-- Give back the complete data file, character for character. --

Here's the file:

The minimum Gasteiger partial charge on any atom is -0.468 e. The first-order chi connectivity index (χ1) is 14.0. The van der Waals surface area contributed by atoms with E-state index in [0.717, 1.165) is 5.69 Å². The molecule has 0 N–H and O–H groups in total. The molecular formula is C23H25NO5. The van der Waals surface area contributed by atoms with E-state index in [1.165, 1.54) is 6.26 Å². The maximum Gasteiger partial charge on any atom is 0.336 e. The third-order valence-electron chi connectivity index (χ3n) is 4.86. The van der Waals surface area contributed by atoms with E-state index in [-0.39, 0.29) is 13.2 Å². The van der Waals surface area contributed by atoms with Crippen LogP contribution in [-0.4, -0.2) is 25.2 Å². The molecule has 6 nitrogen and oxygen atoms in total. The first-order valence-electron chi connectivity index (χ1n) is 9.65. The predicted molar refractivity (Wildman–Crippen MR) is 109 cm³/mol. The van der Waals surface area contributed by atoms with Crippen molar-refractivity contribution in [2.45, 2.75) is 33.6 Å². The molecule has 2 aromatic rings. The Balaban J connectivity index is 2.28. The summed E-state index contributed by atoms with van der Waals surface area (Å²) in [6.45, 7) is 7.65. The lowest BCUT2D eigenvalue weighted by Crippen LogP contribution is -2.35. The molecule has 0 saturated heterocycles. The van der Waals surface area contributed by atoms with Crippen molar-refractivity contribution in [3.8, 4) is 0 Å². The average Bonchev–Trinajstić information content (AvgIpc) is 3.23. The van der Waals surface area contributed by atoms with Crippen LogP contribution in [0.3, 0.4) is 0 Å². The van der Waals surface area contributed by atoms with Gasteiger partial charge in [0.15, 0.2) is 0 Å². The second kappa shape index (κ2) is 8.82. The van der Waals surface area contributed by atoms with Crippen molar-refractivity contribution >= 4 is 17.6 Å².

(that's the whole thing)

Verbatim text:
The minimum Gasteiger partial charge on any atom is -0.468 e. The first-order chi connectivity index (χ1) is 14.0. The van der Waals surface area contributed by atoms with E-state index in [0.717, 1.165) is 5.69 Å². The molecule has 0 N–H and O–H groups in total. The molecular formula is C23H25NO5. The van der Waals surface area contributed by atoms with E-state index in [1.165, 1.54) is 6.26 Å². The maximum Gasteiger partial charge on any atom is 0.336 e. The third-order valence-electron chi connectivity index (χ3n) is 4.86. The van der Waals surface area contributed by atoms with E-state index in [-0.39, 0.29) is 13.2 Å². The van der Waals surface area contributed by atoms with Crippen LogP contribution in [-0.4, -0.2) is 25.2 Å². The molecule has 6 nitrogen and oxygen atoms in total. The first-order valence-electron chi connectivity index (χ1n) is 9.65. The predicted molar refractivity (Wildman–Crippen MR) is 109 cm³/mol. The van der Waals surface area contributed by atoms with Crippen molar-refractivity contribution in [2.45, 2.75) is 33.6 Å². The molecule has 2 aromatic rings. The Balaban J connectivity index is 2.28. The summed E-state index contributed by atoms with van der Waals surface area (Å²) in [6.45, 7) is 7.65. The lowest BCUT2D eigenvalue weighted by Crippen LogP contribution is -2.35. The molecule has 0 saturated heterocycles. The van der Waals surface area contributed by atoms with Crippen molar-refractivity contribution in [3.8, 4) is 0 Å². The average Bonchev–Trinajstić information content (AvgIpc) is 3.23. The van der Waals surface area contributed by atoms with Crippen LogP contribution in [0.3, 0.4) is 0 Å². The van der Waals surface area contributed by atoms with Gasteiger partial charge in [0.15, 0.2) is 0 Å². The second kappa shape index (κ2) is 8.82. The van der Waals surface area contributed by atoms with Crippen molar-refractivity contribution >= 4 is 17.6 Å².